• The many times God answered his prayers led the Rev. César Lodiha Akoka to start the first Volunteers in Mission club in his home of Kinshasa, Congo.
• Born to two United Methodist pastors, his dreams as a child didn’t include becoming a pastor himself.
• Akoka’s support for mission work came after he met Karen Distefano, South Central Jurisdiction’s United Methodist Volunteers in Mission and Disaster Response director, in a virtual mission Zoom meeting.
It was from the many times God answered his prayers that the Rev. César Lodiha Akoka felt called to start the first Volunteers in Mission club in his home of Kinshasa, Congo.
“I feel passionate about this work since it is the only way that we can put love into action,” he said.
Born into a family of nine children with United Methodist parents, he often felt “stress.”
“I told my father that I will make sure to study in my life in order to see my children growing up without being stressed, because education is a great weapon that can help us change the world,” he said.
But his dreams as a child didn’t include going to Africa University in Mutare, Zimbabwe, and becoming a United Methodist pastor.
After graduating high school, Akoka enrolled in a technical school, majoring in general electricity.
He always stayed in connection with his local church, serving as youth president, local church secretary and vice president in the East Kinshasa District of the West Congo Conference.
“One day, in 2013, my pastor gave me the opportunity to preach during a special day for youth,” Akoka said. “After preaching, I was told that I have God’s calling into pastoral ministry, but I did not want to be a pastor.”
The wheels were already rolling to get him on the path of becoming a pastor, however. Bishop David Yemba, retired bishop of the Congo Central Conference and chancellor emeritus of Africa University, told him his name was on the student pastors list at Africa University.
“I was speechless. I told my parents and they said if it is really God’s calling, then you go.”
At the 2015 West Congo Annual Conference, Akoka was presented to the elders, who voted for him to go to Zimbabwe to attend Africa University.
His first days at the university were hard.
“I could not get pocket money from home and I could not afford soap, toothpaste and the basics,” he said. “I was crying and praying in the chapel, asking God why I had all these things in my life.”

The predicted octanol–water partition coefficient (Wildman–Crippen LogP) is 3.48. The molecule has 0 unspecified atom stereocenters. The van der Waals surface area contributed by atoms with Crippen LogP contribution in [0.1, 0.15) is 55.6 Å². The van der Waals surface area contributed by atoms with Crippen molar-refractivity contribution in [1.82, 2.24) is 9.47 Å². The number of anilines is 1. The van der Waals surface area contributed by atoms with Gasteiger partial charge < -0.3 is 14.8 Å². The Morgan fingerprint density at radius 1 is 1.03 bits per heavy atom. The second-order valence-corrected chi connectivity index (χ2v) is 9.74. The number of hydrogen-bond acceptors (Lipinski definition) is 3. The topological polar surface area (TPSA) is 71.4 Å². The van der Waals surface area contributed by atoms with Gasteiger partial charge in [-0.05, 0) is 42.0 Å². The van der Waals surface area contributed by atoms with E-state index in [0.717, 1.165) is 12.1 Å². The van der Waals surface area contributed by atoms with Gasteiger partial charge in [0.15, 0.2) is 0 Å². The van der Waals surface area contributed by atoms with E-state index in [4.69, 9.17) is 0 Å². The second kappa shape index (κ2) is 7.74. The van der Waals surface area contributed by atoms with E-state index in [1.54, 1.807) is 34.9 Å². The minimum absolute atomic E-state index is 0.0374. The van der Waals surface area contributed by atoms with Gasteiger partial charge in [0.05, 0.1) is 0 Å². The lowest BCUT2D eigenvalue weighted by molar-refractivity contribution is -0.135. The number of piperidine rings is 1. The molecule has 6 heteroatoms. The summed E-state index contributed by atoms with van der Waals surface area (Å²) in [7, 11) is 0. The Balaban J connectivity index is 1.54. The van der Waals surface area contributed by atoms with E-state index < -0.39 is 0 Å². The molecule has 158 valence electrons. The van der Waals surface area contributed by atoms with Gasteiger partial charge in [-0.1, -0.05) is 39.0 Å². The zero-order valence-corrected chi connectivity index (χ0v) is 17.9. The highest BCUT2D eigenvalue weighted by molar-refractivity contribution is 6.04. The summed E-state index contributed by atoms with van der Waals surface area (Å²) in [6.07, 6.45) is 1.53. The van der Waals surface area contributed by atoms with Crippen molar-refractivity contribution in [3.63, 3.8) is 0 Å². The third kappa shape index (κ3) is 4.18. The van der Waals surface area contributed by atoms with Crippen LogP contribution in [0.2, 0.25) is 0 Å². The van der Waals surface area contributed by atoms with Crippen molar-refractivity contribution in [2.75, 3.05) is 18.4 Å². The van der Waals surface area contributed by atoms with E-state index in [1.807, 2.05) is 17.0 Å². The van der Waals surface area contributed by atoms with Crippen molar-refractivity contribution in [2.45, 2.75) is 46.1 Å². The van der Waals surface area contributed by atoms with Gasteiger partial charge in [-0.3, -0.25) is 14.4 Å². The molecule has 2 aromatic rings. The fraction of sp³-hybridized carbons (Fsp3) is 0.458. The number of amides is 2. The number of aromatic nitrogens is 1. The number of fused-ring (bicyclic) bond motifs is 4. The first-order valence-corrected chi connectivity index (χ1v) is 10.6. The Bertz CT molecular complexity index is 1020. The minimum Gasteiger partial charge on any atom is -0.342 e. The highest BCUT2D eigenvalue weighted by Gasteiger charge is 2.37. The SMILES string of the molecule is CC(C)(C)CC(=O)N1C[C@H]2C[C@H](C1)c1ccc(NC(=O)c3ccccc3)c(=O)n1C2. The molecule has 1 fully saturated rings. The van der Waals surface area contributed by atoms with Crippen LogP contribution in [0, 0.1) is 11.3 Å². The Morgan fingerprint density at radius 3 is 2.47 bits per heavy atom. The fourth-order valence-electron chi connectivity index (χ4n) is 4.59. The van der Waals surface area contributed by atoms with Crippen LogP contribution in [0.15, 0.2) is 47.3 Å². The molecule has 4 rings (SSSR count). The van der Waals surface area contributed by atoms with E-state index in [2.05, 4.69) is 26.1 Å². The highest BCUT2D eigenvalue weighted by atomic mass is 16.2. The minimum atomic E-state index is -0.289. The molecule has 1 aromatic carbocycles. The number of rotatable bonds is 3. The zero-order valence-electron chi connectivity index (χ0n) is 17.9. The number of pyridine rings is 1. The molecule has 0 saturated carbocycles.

Soon after that, he learned of a program on campus organized by the student affairs office that helps students get their essential needs.
He also qualified for an International Grants and Scholarship Program (GRASP) through the United Methodist Board of Higher Education and Ministry. The scholarship is a competitive, need-based program to help offset the costs of students studying at a Methodist-related institute within a central conference (conferences outside of the U.S.).
God’s answer to his prayers gave him a vision to help other students facing the same hardships. He joined the university's Volunteers in Mission club.
“God made ways and I found support,” he said.
Akoka is currently working with 20 young people in Kinshasa and 37 Africa University students through the Volunteers in Mission clubs. The groups work with orphans, widows and other marginalized people in the community, offering various support during COVID-19 and training on information and communications technology and other subjects.
Akoka is appointed to Marc Mukote United Methodist Church in Kinshasa.
His support for mission work came after he met Karen Distefano, United Methodist Volunteers in Mission and Disaster Response director for the South Central Jurisdiction, in a virtual mission Zoom meeting.
“When we met with Rev. Akoka recently by Zoom, we were all struck by his passion for mission and discipleship,” she said. “Not only does he want to help marginalized people, he also wants to help make disciples of Jesus Christ by showing youth and young adults how to live out the Gospel.”
The virtual mission model was developed in response to the pandemic when people could not travel but still wanted to stay in touch with their mission partners around the world, she said.
Distefano asks for the prayers of the U.S. churches for Akoka and his young adult mission club members and the people they are serving.
“We will be working with him on the UMVIM site application for when it is safe for teams to travel,” she said.
Distefano is planning the next virtual mission for later this year.
“We often think about UMVIM as mission teams from the U.S. that travel to work on disaster response in the U.S. or work on various projects overseas,” said Tom Lank, Northeast Jurisdiction coordinator for United Methodist Volunteers in Mission.
Akoka’s work is a “good grassroots mission activity,” Lank said. “This is the church being the church and putting Christian love into action.”
Akoka remains passionate about his work.
“I have seen there is hope and more blessings in being a volunteer in the mission of God,” he said. “It is the only way we can put love into action by bringing a smile to orphans and widows, vulnerable people.”
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